A few great FITC Unconference sessions followed. Seb-Lee Delisle wowed us all with his playful work. Highlights of the talk included a look at his 5kb 3D Lunar Lander game, a walk through his fantastic 3D Big and Small website and participating in a 3D version of Pong with the rest of the audience. Ralph Hauwert was up next. Ralph is one of, if not the top 3D Flash developer on the planet. By the end we were all stunned by his experiments with fluidic, dynamically lit, interactive geometric shapes. And all this in Flash, and at a very high frame rate. Koen de Weggheleirefollowed with a talk on some of the latest features in Flash Player 10. He deserves a special mention for dancing around like a crazed baboon to cheesy house music whilst demonstrating the TriangleMesh feature. Sheer entertainment.
The Adobe MAX awards ceremony followed with special guest Mark Hamill. An inspired choice considering the crowd, Hamill was highly entertaining throughout. We left before the sneak peaks to get ready for the evening but I was later reliably informed that one of the Adobe guys did some live coding dressed in a Chewbacca costume. Wild.
The MAX Bash followed and was an impressive affair. Adobe had taken over almost every establishment in the L.A. Live park. In addition to a Star Wars themed area, complete with Chubacca and Darth Vadar exhibits, Mark Hamill joined the party and was predictably mobbed the moment he arrived. Later that night we met up with some great guys from Sapient and had a ball at the Latin club.
The following morning was my talk, Augmented Reality in the Flash Player with Jesse Freeman. Both halves went very well and there were plenty of questions and positive feedback afterwards. Jesse introduced the FLARToolkit library and discussed some of his own work with limitations and the future of FLAR. My half was a discussion of my experiences with FLAR and a discussion of promotion in the field My advice for anyone planning a presentation – make sure you have lots of comical images in your slide show. There’s nothing like a few cheap gags to get the audience on your side. A bit of research is also useful.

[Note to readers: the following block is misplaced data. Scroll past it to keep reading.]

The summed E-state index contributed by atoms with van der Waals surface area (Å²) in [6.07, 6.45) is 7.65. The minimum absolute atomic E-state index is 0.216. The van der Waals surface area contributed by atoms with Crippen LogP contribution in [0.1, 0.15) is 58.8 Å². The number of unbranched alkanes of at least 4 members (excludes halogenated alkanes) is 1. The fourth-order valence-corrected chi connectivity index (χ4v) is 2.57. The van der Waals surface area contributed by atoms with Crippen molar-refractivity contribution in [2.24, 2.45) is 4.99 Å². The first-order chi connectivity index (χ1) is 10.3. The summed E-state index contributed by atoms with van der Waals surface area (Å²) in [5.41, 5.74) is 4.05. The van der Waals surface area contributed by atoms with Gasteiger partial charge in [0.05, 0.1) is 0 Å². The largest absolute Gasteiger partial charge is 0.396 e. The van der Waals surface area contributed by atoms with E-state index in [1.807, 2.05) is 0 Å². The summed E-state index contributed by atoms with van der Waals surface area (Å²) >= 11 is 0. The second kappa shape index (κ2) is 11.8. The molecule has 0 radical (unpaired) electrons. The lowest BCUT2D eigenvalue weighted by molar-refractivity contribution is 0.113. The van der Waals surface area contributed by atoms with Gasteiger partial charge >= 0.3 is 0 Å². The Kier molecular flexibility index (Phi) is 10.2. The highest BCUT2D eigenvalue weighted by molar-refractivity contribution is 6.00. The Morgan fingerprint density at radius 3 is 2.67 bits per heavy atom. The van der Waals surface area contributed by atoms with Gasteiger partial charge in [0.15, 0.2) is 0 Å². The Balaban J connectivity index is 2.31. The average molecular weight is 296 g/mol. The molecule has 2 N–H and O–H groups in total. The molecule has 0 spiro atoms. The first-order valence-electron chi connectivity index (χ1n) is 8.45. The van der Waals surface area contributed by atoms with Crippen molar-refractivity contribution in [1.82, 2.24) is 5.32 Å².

I’m pleased to say that we had an above average rating for the talk and had a great write up on digitalarts.co.uk.
Breathing a huge sigh of relief after, I ventured out to see a few of the other MAX talks. The best of the day was A Deep Dive into 10 Innovative Projects for Flash by Thibault Imbert and Michaël Chaize. Some of the better projects were Tomek Augustyn’s face tracking library, HiSlope, due for release soon, and the WiiFlash server which allows Flash developers to use WiiMotes, Nunchuks and Wii Boards as input devices. Another great talk included Kevin Hoyt’s Integrating Flash and Hardware. In a nutshell this session explained how to use a variety of different sensors in Flash using electronics equipment. A must for any aspiring installation artist.
Although initially it was a struggle to find relevant sessions, I was consistently impressed with the scale and quality of the event, the welcoming and informative staff and (in the end) the range of talks on Flash. My fiance Juliet Lall accompanied me, and found the talks on After Effects and Illustrator to be very helpful. I would definitely recommend Adobe MAX to the typical user of Adobe’s range of software. And if Influxis continue to invite the top Flash guys I would recommend it to the atypical rest.
You can see the AR presentation I did with Jesse here.